In some scenarios, to achieve a seamless change in the speed and acceleration of the motion platform as the virtual scene changes, trajectory planning is performed.

Typically used trajectory equations to achieve continuous changes in acceleration and velocity include B-spline and cubic spline. Additionally, trajectory planning is transformed into a nonlinear optimization problem by introducing stroke, speed, acceleration constraints of electric motors and optimization objectives, which finally becomes the optimal trajectory planning. Based on the optimization goals, optimal trajectory planning can be categorized into three categories: optimal time trajectory planning [8], optimal energy trajectory planning [9] and optimal jerk trajectory planning [10]. In addition, these three items can combine with different weight to achieve a comprehensive optimal trajectory planning [11]. Bobrow [12] and Shin [13] were the first to investigate time-optimal trajectory planning. Their core idea is to establish dynamic equations using end-position parameters. However, the acceleration and moment of the final trajectory are discontinuous with their method. Lin et al. [14, 15] introduced the spline curve and the B curve into trajectory planning to obtain a continuous acceleration of the trajectory; however, the optimal time could not be maintained as the global optimal. Energy optimal trajectory planning is often used in applications that are sensitive to energy consumption, such as industrial robotic arms. In Ref. [16], energy consumption was controlled during exercise by setting the upper limits for control signals and joint speeds. In another optimization method, jerk was used as the objective equation. Lower jerk of a system can reduce the dynamic pressure, the vibration of the mechanism, and rendering the trajectory more stable. Kyriakopoulos et al. [17] obtained the optimal jerk between two points using analytical methods. Piazzi et al. [18] used the interval optimization method to obtain the global jerk optimal trajectory, whereas Gasparetto et al. [19] combined the jerk and time into a target function, which was optimally planned to avoid the artificial determination of the operating time. In a follow-up study [20], the method was verified using the cubic spline and quintic B-spline methods. The minimum energy consumption strategy and the minimum time strategy are generally used in energy or time sensitive applications, such as industrial manipulators, which are not essential in our current study. On the contrary, lower dynamic pressure and vibration are needed in this situation. Therefore, the optimal jerk planning was selected for G-Balance.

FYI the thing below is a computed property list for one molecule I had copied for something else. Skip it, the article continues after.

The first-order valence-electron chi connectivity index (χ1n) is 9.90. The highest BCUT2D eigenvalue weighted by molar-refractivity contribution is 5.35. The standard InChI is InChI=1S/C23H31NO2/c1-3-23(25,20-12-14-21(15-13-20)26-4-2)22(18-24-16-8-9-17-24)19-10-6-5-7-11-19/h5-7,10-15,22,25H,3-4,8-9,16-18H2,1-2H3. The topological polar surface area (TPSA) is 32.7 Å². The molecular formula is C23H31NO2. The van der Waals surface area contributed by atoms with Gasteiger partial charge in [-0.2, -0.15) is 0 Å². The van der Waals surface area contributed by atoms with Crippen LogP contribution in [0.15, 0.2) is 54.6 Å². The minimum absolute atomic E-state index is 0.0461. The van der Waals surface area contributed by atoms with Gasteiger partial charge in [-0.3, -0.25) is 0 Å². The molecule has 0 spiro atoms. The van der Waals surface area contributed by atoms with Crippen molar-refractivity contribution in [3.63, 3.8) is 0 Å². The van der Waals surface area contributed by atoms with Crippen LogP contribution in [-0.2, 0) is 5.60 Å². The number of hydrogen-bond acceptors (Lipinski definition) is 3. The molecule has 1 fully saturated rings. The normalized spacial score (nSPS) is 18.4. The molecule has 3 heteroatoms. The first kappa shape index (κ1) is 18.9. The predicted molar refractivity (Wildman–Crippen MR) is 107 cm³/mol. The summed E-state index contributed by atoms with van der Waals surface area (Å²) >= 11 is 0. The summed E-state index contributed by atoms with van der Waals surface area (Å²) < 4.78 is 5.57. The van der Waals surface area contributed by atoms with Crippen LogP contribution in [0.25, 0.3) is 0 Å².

Herein, the method to implement the optimal jerk such that a robot propagates seamlessly as the virtual scene changes, as well as the usage of the robot in the balance training mode are explained. In Section 2, the formula for solving the inverse kinematics, which provides the foundation for the subsequent trajectory planning, is presented. Section 3 presents the detailed derivation process of the cubic spline planning and the reasons for selecting it. Section 4 discusses the cubic spline planning based on the minimum jerk, where the addition of constraint equations and the planning process are elaborated. Section 5 provides the application scenarios of the trajectory planning proposed herein. Finally, the results obtained with or without optimal jerk are compared to demonstrate the superiority of the optimal jerk trajectory planning.

Structure and Kinematics of G-Balance System